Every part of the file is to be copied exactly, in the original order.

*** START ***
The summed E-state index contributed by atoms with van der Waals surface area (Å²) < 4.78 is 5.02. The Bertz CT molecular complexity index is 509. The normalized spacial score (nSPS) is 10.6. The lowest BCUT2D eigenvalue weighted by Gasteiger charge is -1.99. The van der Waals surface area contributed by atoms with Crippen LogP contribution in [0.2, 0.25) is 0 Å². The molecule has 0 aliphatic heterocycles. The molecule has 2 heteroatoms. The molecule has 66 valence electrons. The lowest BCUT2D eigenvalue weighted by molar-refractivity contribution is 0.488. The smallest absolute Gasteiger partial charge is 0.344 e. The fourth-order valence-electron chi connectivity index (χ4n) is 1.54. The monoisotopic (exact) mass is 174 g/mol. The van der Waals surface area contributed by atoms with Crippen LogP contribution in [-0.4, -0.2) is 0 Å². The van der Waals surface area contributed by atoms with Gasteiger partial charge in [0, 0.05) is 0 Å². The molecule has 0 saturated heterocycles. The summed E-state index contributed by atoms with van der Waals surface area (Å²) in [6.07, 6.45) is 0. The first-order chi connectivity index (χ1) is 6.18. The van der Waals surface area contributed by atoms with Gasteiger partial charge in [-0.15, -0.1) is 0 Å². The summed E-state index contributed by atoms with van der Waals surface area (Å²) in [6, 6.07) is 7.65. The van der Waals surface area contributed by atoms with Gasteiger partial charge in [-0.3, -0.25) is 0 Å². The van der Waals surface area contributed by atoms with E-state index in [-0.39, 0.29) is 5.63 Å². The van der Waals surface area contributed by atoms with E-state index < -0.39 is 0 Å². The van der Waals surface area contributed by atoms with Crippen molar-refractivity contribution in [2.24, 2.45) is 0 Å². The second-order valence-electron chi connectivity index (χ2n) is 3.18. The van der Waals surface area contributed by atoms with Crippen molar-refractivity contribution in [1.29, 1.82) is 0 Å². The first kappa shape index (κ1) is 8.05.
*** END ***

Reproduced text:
The summed E-state index contributed by atoms with van der Waals surface area (Å²) < 4.78 is 5.02. The Bertz CT molecular complexity index is 509. The normalized spacial score (nSPS) is 10.6. The lowest BCUT2D eigenvalue weighted by Gasteiger charge is -1.99. The van der Waals surface area contributed by atoms with Crippen LogP contribution in [0.2, 0.25) is 0 Å². The molecule has 0 aliphatic heterocycles. The molecule has 2 heteroatoms. The molecule has 66 valence electrons. The lowest BCUT2D eigenvalue weighted by molar-refractivity contribution is 0.488. The smallest absolute Gasteiger partial charge is 0.344 e. The fourth-order valence-electron chi connectivity index (χ4n) is 1.54. The monoisotopic (exact) mass is 174 g/mol. The van der Waals surface area contributed by atoms with Crippen LogP contribution in [-0.4, -0.2) is 0 Å². The van der Waals surface area contributed by atoms with Gasteiger partial charge in [0, 0.05) is 0 Å². The molecule has 0 saturated heterocycles. The summed E-state index contributed by atoms with van der Waals surface area (Å²) in [6.07, 6.45) is 0. The first-order chi connectivity index (χ1) is 6.18. The van der Waals surface area contributed by atoms with Gasteiger partial charge in [-0.15, -0.1) is 0 Å². The summed E-state index contributed by atoms with van der Waals surface area (Å²) in [6, 6.07) is 7.65. The van der Waals surface area contributed by atoms with Gasteiger partial charge in [-0.3, -0.25) is 0 Å². The van der Waals surface area contributed by atoms with E-state index in [-0.39, 0.29) is 5.63 Å². The van der Waals surface area contributed by atoms with E-state index < -0.39 is 0 Å². The van der Waals surface area contributed by atoms with Crippen molar-refractivity contribution in [2.24, 2.45) is 0 Å². The second-order valence-electron chi connectivity index (χ2n) is 3.18. The van der Waals surface area contributed by atoms with Crippen molar-refractivity contribution in [1.29, 1.82) is 0 Å². The first kappa shape index (κ1) is 8.05.